The soft ethereal harmonies and spacey electronic undertones of Mansions on the Moon unveil a new era of music – one that offers a message of love and positivity while also maintaining an edge. What started as two friends making music together for the sake of having fun in 2011 has turned into a four-piece band that has since been on three 30-city tours with another soon on the way.
After their music landed in the hands of Neptune producer, Shae Haley, Mansions on the Moon (MOTM) went from producing music in their room to performing in front of thousands of people across the country. MiLLENNiAL met up with the band at the legendary Griffith Observatory in Los Angeles to learn more about their story. “It all happened so fast,” MOTM frontman, Ted Wendler (30), tells us. With a name and brand that symbolizes the ups and down of chasing dreams, Mansions on the Moon acknowledges their involvement with Haley as a “big up.” As for the downs, drummer Lane Shaw (28) points out, “The biggest challenge is maintaining what you had before all this happened.”
Mansions on the Moon Launches Debut Album
MOTM has been on the scene and touring for the last three years, but has yet to release a full-length album. Up until this year (2014), their recognizable EPs Paradise Falls, Lightyears, and Full Moon have gotten them to the level of working with artists such as Diplo and Benzi. After a year in production the band is ready to debut their first full-length self-titled album. Ted mentions, “We were saving a lot of our gems with the hope of putting it on a full length album.” Bassist Jeff Maccora (32) says, “we went from 180 songs down to 10,” and Lane adds, “I’m surprised we’re still a band.” Deciding what songs to go on the first album certainly has its challenges, but as Lane notes, “It was about learning how to put it all together.” The trick is now taking that studio music and turning it into an amazing live performance. The band admits they are still perfecting that aspect of their sound.
Just as most experiences provide lessons of growth, Ted says, “Another thing we learned is to not second guess ourselves or overthink something to death.” MOTM is certainly not the band to pump out a single every time they hit the studio. Instead, they sit back and allow their music to organically flourish. Keyboardist and vocalist, Ben Hazlegrove (28) points out, “Everybody has a say on what we put out, especially on this album.” Most bands usually designate one or two people to take the lead on writing, but MOTM likes to collaborate among the group and make sure everyone is on the same page as far as direction.
What separates the band from other mainstream artists is their ability to take risks with their musical form and composition. “The way we treat harmony and melody is different,” Jeff says. This is due to the musical influences of Crosby, Stills and Nash, Steely Dan, Paul Simon and Herbie Hancock. Just as these classic rockers have helped shape the sound of MOTM, Ted says that they also have influenced their listeners in unique ways. “People have told me that they met their girlfriend at my show, and that they proposed to their wife with ‘She’s the One’…knowing that a song we created actually changed someone’s life is very powerful.”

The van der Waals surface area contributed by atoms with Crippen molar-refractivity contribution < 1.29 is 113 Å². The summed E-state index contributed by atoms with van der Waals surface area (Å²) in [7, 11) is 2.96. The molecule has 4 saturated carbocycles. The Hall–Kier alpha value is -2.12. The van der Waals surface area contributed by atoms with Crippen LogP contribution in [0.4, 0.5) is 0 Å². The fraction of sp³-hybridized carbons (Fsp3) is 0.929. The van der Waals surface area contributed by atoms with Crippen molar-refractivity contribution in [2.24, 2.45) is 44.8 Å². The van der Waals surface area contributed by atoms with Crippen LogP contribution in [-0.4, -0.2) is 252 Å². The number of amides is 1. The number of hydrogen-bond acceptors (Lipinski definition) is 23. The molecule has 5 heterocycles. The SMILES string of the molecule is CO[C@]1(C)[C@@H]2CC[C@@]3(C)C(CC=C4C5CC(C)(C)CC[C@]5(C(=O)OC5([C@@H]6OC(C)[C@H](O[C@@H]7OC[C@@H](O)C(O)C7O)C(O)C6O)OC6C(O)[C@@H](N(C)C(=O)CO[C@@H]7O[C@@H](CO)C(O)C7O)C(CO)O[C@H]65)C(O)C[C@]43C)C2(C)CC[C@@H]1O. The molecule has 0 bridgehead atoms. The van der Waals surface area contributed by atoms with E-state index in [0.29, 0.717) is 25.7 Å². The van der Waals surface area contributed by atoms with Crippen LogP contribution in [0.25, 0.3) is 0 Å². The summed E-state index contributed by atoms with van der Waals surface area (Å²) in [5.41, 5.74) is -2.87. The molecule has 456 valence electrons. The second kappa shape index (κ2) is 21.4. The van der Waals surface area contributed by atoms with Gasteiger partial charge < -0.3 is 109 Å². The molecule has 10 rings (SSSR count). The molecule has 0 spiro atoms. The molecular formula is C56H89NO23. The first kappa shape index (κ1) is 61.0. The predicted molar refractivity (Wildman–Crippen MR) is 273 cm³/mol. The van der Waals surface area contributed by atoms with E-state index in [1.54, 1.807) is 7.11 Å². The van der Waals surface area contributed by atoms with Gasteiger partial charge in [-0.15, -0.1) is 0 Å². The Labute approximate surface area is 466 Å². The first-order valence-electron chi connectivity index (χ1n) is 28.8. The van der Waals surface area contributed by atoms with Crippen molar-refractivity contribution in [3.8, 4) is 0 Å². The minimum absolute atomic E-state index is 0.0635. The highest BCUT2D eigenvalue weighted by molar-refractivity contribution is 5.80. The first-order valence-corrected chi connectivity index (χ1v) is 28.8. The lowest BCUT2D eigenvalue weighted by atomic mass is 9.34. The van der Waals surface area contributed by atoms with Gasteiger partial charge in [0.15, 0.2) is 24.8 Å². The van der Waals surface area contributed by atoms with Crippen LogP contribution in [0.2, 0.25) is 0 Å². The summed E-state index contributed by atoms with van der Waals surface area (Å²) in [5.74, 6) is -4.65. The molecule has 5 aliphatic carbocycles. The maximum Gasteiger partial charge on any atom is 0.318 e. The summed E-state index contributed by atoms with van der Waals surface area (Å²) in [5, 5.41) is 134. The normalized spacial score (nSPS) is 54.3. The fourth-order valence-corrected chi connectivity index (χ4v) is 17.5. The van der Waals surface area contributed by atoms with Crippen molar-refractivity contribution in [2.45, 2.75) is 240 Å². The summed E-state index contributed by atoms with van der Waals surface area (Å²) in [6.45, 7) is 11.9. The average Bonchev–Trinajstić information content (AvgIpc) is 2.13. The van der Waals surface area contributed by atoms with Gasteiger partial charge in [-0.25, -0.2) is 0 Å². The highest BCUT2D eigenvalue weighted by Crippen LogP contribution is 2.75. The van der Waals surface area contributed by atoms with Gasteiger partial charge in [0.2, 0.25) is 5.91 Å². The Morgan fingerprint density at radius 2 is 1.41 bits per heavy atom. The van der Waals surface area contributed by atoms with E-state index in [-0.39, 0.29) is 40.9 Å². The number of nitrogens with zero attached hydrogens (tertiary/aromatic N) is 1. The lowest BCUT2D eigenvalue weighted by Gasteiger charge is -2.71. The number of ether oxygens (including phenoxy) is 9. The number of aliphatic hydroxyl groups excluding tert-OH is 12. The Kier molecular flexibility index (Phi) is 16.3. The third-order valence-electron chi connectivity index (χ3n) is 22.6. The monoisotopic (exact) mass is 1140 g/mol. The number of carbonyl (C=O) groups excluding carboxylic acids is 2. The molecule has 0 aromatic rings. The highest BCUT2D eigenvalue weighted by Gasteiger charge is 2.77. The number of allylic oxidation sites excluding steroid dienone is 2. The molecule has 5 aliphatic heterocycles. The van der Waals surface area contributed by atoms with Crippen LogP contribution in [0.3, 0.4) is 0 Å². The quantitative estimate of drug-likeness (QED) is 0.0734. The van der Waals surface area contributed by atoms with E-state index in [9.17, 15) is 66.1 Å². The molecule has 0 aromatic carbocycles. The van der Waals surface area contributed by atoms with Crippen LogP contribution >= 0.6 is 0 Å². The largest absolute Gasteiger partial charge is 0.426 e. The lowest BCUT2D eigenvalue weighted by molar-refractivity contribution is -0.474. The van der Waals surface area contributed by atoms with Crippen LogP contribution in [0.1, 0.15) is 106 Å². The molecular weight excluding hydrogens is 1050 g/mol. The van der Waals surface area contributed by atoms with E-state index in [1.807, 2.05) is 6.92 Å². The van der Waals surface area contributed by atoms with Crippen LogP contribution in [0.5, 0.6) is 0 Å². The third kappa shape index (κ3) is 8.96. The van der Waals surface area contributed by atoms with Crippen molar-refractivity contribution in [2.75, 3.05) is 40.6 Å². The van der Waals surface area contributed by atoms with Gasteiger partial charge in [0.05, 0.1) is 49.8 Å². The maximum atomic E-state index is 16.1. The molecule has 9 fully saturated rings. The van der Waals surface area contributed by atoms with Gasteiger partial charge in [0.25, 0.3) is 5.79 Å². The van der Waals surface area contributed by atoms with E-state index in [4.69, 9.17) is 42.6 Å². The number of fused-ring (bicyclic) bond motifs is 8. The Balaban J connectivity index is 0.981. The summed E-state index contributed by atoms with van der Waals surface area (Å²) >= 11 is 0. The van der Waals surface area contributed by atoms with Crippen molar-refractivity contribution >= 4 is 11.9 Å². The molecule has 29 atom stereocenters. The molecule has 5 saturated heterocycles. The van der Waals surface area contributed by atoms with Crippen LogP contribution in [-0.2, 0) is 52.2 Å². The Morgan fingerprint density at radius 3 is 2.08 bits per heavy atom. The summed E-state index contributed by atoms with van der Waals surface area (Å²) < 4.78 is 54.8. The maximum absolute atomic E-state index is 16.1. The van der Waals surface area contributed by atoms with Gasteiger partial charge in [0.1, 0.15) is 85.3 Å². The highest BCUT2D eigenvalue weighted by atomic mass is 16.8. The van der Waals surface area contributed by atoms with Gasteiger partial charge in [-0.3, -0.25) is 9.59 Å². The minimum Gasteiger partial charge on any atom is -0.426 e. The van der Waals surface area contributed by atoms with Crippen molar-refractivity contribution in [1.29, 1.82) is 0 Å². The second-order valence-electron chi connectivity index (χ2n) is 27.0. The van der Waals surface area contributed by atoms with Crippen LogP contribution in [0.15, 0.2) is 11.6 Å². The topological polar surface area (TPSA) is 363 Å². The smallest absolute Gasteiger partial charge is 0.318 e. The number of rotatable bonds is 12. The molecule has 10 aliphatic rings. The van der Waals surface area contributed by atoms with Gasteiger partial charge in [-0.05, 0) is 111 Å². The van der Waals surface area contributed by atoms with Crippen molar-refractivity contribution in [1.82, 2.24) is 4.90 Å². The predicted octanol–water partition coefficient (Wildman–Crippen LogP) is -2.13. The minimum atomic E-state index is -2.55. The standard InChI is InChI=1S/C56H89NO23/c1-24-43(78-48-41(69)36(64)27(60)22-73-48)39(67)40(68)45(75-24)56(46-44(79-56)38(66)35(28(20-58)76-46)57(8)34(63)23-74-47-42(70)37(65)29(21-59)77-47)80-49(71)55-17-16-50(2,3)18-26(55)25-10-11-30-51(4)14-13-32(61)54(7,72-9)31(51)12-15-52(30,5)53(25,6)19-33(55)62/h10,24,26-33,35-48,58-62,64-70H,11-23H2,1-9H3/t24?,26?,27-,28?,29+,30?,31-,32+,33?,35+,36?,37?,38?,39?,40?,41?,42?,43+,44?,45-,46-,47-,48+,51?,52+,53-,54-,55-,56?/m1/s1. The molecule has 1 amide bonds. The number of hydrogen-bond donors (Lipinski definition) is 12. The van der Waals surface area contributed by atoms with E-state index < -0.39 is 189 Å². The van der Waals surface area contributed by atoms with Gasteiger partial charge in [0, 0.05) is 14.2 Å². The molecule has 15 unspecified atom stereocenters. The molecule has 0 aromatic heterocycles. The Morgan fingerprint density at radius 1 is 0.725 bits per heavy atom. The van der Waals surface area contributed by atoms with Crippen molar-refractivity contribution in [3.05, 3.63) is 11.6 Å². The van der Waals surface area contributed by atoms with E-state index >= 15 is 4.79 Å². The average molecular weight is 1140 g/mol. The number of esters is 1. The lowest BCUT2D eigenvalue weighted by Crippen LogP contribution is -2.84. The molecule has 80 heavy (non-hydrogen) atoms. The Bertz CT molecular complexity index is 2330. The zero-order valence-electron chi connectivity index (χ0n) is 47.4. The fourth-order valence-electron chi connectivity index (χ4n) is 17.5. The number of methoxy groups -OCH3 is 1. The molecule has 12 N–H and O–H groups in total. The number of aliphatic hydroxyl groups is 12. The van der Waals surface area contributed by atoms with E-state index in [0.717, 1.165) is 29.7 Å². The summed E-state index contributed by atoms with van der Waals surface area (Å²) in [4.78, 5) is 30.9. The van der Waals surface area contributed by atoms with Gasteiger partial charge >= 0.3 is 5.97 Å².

Transcending Music With Habitat Conservation
In addition to expressing their passions through music, the band also advocates for wildlife habitat conversation. As a science major in Wildlife Biology, Ted is a nature man at heart. “I was that weird kid that occasionally ate a bug,” he tells us. Ted stresses the importance of habitat conservation comes from the imminent need of human survival. “We forget how attached and dependent we are on any natural resource. We still drink water. We still breathe air.” This should be reason enough to want to preserve our planet and maintain a healthy ecosystem, but unfortunately as the global population grows, our Earth is the victim of modification and fragmentation.
According to the International Union for Conservation of Nature, there are currently over 16,000 species that are threatened with extinction by human activity. Our habitats are being destroyed by our need for energy, which results in habitat loss for our animal kingdom. Ted emphasizes, “We need to work hard to find alternative sources of energy. Right now there is no good energy source.” He points out that nuclear energy may be clean as far as emissions go, but “it creates waste and uses tons of water.” He goes on to say that wind is inefficient because it can only be used in certain places, the production and disposal of solar panels are extremely toxic, and fossil fuels cause catastrophic damage to the ecosystem. The need for alterative and sustainable energy resources is becoming a serious feat that “humans really need to ban together to figure out.”
Ted recommends getting involved with the Nature Conservancy, which helps to reestablish habitats lost to fragmentation. “The Nature Conservancy buys plots of land that establish corridors between these islands of habitat and it creates connectivity and those easements will never be abolished. It’s forever. So it’s cool to give money to a place you know will always be a wildland.”
In an era fueled by technology, it’s refreshing to see an up and coming band speak on the need to reconnect with our earth. Be sure to check out Mansions on the Moon’s new album. To learn more about MOTM, follow them on Facebook, Twitter, and visit their official site.